Psychedelics like MDMA, ayahuasca and LSD have gained popularity in recent years. Not only in the recreational circuit, also in science these drugs are given more and more attention. There are applications in mental health care against, for example, depression, anxiety, or in the clinical treatment of addiction. Should we finally step away from President Nixon’s "war on drugs" (1971) and be open to the good things that psychedelics can bring us?
Neuroscientist Michiel van Elk researches these contentious substances. Growing up as part of the Pentecostal church, he stayed away from drugs for a long time and used to be skeptic of its positive qualities. In his psychology of religion class however, he taught his students about the Good Friday experiment by Walter Pahnke, in which a group of students were given psychedelics in a church and had a mystical experience. But how can you teach about a mystical experience if you have never had one yourself? Thus, his interested was sparked.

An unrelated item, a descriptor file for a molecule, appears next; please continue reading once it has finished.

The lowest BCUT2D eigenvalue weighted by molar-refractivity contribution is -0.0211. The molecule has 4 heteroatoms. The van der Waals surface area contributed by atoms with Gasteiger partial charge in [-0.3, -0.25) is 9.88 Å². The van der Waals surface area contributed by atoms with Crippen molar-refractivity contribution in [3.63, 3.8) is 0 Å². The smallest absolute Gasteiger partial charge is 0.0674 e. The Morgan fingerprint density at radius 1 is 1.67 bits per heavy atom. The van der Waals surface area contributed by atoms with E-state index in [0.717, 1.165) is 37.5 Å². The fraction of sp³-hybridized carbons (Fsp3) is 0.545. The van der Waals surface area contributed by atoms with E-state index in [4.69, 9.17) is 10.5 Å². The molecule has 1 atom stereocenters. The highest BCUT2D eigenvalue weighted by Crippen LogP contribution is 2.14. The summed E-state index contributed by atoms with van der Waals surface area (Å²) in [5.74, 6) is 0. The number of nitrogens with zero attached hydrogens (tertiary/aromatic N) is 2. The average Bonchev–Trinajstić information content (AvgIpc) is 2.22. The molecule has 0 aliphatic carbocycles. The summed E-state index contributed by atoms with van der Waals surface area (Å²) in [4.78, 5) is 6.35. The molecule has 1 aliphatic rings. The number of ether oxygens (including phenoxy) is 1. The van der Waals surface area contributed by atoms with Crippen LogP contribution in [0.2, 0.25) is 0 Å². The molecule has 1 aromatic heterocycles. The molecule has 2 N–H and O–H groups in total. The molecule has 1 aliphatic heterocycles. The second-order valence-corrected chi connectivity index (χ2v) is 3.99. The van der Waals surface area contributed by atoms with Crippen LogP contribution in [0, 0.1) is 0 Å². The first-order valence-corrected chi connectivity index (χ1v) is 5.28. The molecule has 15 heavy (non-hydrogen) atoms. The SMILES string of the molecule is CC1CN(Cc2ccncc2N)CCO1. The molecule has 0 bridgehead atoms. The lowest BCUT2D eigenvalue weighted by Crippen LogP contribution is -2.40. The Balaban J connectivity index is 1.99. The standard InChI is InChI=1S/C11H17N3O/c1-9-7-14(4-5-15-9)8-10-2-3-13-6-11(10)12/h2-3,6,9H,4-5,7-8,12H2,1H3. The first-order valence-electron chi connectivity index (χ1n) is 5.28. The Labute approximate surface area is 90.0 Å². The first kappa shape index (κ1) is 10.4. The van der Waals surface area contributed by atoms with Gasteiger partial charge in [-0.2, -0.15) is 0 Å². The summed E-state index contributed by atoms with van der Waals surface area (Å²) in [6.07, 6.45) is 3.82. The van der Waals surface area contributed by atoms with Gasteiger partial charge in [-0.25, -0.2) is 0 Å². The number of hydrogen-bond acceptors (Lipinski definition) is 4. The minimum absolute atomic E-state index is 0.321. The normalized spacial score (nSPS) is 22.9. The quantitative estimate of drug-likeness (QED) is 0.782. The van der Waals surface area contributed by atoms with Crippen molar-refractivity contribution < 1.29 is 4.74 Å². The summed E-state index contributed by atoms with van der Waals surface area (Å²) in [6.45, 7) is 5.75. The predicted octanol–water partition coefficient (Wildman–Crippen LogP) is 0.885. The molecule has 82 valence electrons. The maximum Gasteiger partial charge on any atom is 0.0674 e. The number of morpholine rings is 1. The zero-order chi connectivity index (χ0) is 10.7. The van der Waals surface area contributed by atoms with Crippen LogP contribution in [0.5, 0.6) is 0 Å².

Can psychedelics change your life? Does microdosing with LSD really make you more creative? Is ayahuasca the solution to depression and addiction? And does MDMA help to deal with traumas? In this lecture and in his book Een nuchtere kijk op psychedelica (freely translated: a scientific perspective on psychedelics), Michiel van Elk explains how a single substance can change our experience of the world; he shows how psychedelics work in our brain and who should better not take them.
Dr. Michiel van Elk is associate professor at Leiden University, where he does psychological and neuroscientific research on psychedelics. In 2020 he published his book Een nuchtere kijk op psychedelica. Wat wetenschap ons kan leren over geestverruiming. at Das Mag Publishers.